Three-day Barossa Valley foodie itinerary

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Ask about Australia’s favourite wine and most people will think of the Barossa Valley. It’s the abundance of cellar doors, breweries, cider houses, cheesemakers, bakers, restaurants and eateries that give the region its well-deserved reputation as a foodies and oenophiles dream. The Barossa is also one of Australia’s most picturesque regions, with plenty of attractions other than food and drink, making it perfect for day trips, road trips and longer stays.

But if you only have a long weekend to spend in the Barossa, here’s how you should spend it.

Morning: A short one-and-a-half-hour drive from Adelaide and you’ll pull into Barossa Shiraz Estate, where you’ll shack up for the weekend. Your lavishly appointed luxe cottage is private and fully self-contained. Unpack and just try to ignore the views over the vineyards and the Barossa Ranges.

Image source: Barossa Shiraz Estate

Make your way to the Barossa’s most iconic winery – Seppeltsfield – a striking 19th century property featuring iconic architecture, tranquil gardens and stunning vineyard vistas. There’s a lot to see here, and you’ll best cover the whole property on a Segway Sensation tour.

Afternoon: Enjoy an amazing lunch at Fino Seppeltsfield, smack bang in the middle of Seppeltsfield Estate. The contemporary restaurant shares the original 1900s bottling hall with Seppeltsfield’s cellar door and serves regionally-sourced cuisine.

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After lunch, taste tawny port from the year you were born directly from the barrel, then work-off your long lunch and lovely libations with a stroll down the main street of Tanunda, Angaston or Lyndoch.

In Tanunda, Chef Tuoi Do at FermentAsian creates a myriad of dishes honouring her Northern Vietnamese heritage, using the freshest Barossa produce, much of it grown by Tuoi and her parents. You’ll be hard-pressed to find a better place for your day-one dinner.

Image source: FermentAsian

Morning: The Barossa Farmers Markets are the perfect place to start your day. Sample fresh local produce and pick up a wheel or two of award-winning cheese from Barossa Valley Cheese Co, then drop into Seppeltsfield Rd Distillers for a cheeky sample glass (or two) of artisan gin.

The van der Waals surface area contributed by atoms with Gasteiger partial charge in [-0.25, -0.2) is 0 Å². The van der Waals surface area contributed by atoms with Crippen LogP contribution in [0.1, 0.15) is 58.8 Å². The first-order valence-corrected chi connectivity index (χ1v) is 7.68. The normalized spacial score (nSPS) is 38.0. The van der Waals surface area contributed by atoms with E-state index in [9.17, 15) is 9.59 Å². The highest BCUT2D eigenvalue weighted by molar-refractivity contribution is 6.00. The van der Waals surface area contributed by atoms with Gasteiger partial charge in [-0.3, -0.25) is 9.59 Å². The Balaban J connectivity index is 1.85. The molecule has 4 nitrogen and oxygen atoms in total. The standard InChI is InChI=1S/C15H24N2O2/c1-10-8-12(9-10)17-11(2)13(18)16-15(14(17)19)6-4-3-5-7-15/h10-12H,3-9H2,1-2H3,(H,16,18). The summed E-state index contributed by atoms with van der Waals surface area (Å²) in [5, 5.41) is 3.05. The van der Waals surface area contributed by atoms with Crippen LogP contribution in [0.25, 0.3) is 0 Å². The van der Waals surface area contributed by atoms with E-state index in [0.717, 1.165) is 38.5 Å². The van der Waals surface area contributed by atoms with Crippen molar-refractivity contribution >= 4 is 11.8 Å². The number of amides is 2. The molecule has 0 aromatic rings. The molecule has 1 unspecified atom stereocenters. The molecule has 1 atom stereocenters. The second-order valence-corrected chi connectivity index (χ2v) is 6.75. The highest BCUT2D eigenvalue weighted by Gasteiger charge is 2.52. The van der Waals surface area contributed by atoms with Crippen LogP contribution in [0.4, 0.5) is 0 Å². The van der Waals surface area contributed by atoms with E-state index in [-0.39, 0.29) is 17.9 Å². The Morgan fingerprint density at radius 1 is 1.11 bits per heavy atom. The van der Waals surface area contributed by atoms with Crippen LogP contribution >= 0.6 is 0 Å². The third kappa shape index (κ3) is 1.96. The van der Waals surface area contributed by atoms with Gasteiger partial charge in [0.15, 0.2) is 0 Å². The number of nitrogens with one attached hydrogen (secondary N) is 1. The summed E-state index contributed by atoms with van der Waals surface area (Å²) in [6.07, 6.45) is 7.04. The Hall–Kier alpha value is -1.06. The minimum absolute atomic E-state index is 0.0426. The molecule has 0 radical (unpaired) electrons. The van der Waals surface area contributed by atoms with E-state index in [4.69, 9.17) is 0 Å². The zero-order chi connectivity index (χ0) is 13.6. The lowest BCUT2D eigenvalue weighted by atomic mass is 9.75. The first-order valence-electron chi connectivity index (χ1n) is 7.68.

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Afternoon: The Maggie Beer Farm Eatery run by her daughter Elli is a modern casual restaurant that’s ideal for lunch. Here, the Beer family’s quintessential South Australian cooking style shines in a range of dishes that will have you wanting to stay all afternoon …

… but you can’t, because then you’ll miss out on some of the Barossa Valley’s finest wineries. Close by are Rockford, Yelland and Papps, Murray Street Vineyard, Artisans of Barossa, Whistler Wines, Two Hands Wines, First Drop Wines or Yalumba. Make sure you take a bottle or two back to sip by your cosy log fire at Barossa Shiraz Estate.

Morning: Breakfast at El Estanco Café will set you off on the right foot before visiting the Jacob’s Creek Visitor Centre, where you can spend the morning concocting your very own wine blend or taking part in a specialty gourmet cooking class.

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Afternoon: Now’s the time to stock up on the region’s finest wines before your drive back to Adelaide or home. Head to the favourite wineries you found on the weekend or try a few you didn’t visit the day before. Either way, you’re bound to find at least a few good bottles to take home.

This is just a sample of the itineraries you can create when you plan your own Barossa trip. Head to to find more accommodation, winery and eatery options.

Itinerary supplied by the South Australian Tourism Commission.

Have you recently been to the Barossa? Do you have an itinerary you can recommend to our members?


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Written by Leon Della Bosca

Leon Della Bosca is a voracious reader who loves words. You'll often find him spending time in galleries, writing, designing, painting, drawing, or photographing and documenting street art. He has a publishing and graphic design background and loves movies and music, but then, who doesn’t?



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